association may also have information about insurance packages specifically
tailored for restaurants.
The following list is included to remind you not to overlook the complex
areas of business insurance. It is best, however, to discuss your specific
requirements with your insurance agent.
- fire insurance (extended coverage on buildings and contents);
- liability insurance;
- burglary protection (theft coverage);
- dishonesty insurance (covers thefts by employees).
Word-of-mouth advertising and good public
relations are often the best ways of promoting a restaurant. Depending
on your market and its size, also consider flyers, newspapers (especially
for holiday promotions), radio, TV, the business pages of the telephone
book and the Internet. Also bear in mind that a satisfied customer is
A Web site should have details to describe the location (your restaurant's
address, telephone and fax numbers, and directions on how to get to your
restaurant), hours of operation, menus, and anything else you think may
be of interest to potential customers. However, once you launch a Web
site, you must update it on a regular basis.
Participating in community events is another way of advertising your restaurant.
You may also hold events that will promote your restaurant, i.e. have
a wine or beer tasting evening and choose the menu to suit the occasion.
For more information regarding advertising and marketing, see the following
The Online Small
Business Workshop - Marketing Basics covers the basics
from developing your customer profile to promoting your business.
The federal Competition Act governs misleading advertising
and deceptive marketing practices for all businesses in Canada. The Act
defines which marketing practices are illegal and the process of complaint
For more information, consult the Competition Act - Misleading
Advertising and Deceptive Marketing Practices, administered
by Industry Canada or visit the Competition
Bureau Web site.
Successful businesses have extensive knowledge about their customers and
their competitors. Acquiring accurate and specific information about your
customers and competitors is a critical first step in market investigation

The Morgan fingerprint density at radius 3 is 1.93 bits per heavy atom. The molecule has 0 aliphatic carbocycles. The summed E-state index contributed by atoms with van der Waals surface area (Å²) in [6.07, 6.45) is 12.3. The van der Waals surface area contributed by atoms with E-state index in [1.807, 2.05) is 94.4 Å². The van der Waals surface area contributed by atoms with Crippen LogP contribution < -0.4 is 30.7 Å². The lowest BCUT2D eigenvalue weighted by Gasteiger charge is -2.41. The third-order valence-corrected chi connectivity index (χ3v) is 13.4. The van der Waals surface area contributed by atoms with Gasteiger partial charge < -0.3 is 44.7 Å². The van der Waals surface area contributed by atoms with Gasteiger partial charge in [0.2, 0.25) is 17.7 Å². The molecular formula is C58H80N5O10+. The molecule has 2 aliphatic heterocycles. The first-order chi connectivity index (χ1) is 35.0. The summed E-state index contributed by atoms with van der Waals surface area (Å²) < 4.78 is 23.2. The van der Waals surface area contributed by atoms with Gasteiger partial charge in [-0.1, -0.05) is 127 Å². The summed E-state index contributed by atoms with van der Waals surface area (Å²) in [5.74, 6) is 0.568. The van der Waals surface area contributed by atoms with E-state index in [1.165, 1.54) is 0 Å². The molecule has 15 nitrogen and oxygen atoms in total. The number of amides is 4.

and development of a marketing plan.
In developing a marketing plan, your primary functions are to understand
the needs and desires of your customer, select or develop a product or service
that will meet customer needs, develop promotional material that will make
the customer aware and ensure product or service delivery.
A good record keeping system should be simple to use, easy to understand,
reliable, accurate, consistent and designed to provide information on a
Note: All staff working with cash should be trained to recognize
counterfeit currency (see document Security
Features for Canadian Bank Notes).
The legal requirement concerning financial records specify only that they
be a permanent, accurate and complete record of your daily income and expenses.
There are many types of record books and bookkeeping systems available.
- double entry bookkeeping;
- commercial bookkeeping systems;
- one-write systems;
- computerized systems;
- single entry bookkeeping.
The use of professional services is essential to the success of a small
business. Professionals can provide knowledge and expertise in the areas
where you may have little. They can round out your management team to ensure
your business is operating efficiently.
As an entrepreneur, there are four main areas of professional services with
which you may consult:
Furnishings and Equipment
Before you open your restaurant, you will
need tables, chairs, lighting and decorative items. You will also need
kitchen, bar and dinner wares. The menu, size of restaurant and kind of
service will determine the type of equipment you will require. For assistance